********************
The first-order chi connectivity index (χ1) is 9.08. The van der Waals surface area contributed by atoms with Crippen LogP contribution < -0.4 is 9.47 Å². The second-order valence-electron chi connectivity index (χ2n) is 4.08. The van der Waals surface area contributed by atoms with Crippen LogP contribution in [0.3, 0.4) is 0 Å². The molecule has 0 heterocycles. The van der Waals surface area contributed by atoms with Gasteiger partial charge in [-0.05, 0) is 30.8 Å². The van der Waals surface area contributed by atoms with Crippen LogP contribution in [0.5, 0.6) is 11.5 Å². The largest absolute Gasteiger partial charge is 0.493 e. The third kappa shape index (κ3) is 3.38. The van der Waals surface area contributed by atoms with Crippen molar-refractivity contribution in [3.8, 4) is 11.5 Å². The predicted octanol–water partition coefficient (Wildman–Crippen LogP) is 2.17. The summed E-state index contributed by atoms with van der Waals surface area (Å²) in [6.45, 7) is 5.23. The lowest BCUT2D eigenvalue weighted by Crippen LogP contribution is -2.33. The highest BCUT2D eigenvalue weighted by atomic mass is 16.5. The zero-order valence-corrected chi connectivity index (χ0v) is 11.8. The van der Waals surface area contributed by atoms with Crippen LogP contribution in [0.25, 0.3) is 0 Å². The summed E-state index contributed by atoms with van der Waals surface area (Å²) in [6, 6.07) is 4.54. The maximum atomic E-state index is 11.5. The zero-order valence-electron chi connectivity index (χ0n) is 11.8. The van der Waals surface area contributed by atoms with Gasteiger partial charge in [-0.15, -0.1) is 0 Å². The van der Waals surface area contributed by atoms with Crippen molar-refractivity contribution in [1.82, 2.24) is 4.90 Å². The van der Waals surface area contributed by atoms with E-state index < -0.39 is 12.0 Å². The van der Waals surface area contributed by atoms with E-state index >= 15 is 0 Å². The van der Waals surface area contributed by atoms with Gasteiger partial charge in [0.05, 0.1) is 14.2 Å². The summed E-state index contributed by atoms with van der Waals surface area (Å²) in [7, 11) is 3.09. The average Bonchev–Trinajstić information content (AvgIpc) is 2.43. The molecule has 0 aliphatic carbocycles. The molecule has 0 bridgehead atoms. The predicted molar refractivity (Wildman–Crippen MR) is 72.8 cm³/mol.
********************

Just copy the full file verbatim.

The first-order chi connectivity index (χ1) is 9.08. The van der Waals surface area contributed by atoms with Crippen LogP contribution < -0.4 is 9.47 Å². The second-order valence-electron chi connectivity index (χ2n) is 4.08. The van der Waals surface area contributed by atoms with Crippen LogP contribution in [0.3, 0.4) is 0 Å². The molecule has 0 heterocycles. The van der Waals surface area contributed by atoms with Gasteiger partial charge in [-0.05, 0) is 30.8 Å². The van der Waals surface area contributed by atoms with Crippen LogP contribution in [0.5, 0.6) is 11.5 Å². The largest absolute Gasteiger partial charge is 0.493 e. The third kappa shape index (κ3) is 3.38. The van der Waals surface area contributed by atoms with Crippen molar-refractivity contribution in [3.8, 4) is 11.5 Å². The predicted octanol–water partition coefficient (Wildman–Crippen LogP) is 2.17. The summed E-state index contributed by atoms with van der Waals surface area (Å²) in [6.45, 7) is 5.23. The lowest BCUT2D eigenvalue weighted by Crippen LogP contribution is -2.33. The highest BCUT2D eigenvalue weighted by atomic mass is 16.5. The zero-order valence-corrected chi connectivity index (χ0v) is 11.8. The van der Waals surface area contributed by atoms with Crippen LogP contribution in [0.25, 0.3) is 0 Å². The summed E-state index contributed by atoms with van der Waals surface area (Å²) in [6, 6.07) is 4.54. The maximum atomic E-state index is 11.5. The zero-order valence-electron chi connectivity index (χ0n) is 11.8. The van der Waals surface area contributed by atoms with Gasteiger partial charge in [-0.15, -0.1) is 0 Å². The van der Waals surface area contributed by atoms with Crippen molar-refractivity contribution in [1.82, 2.24) is 4.90 Å². The van der Waals surface area contributed by atoms with E-state index < -0.39 is 12.0 Å². The van der Waals surface area contributed by atoms with E-state index >= 15 is 0 Å². The van der Waals surface area contributed by atoms with Gasteiger partial charge in [0.05, 0.1) is 14.2 Å². The summed E-state index contributed by atoms with van der Waals surface area (Å²) in [7, 11) is 3.09. The average Bonchev–Trinajstić information content (AvgIpc) is 2.43. The molecule has 0 aliphatic carbocycles. The molecule has 0 bridgehead atoms. The predicted molar refractivity (Wildman–Crippen MR) is 72.8 cm³/mol.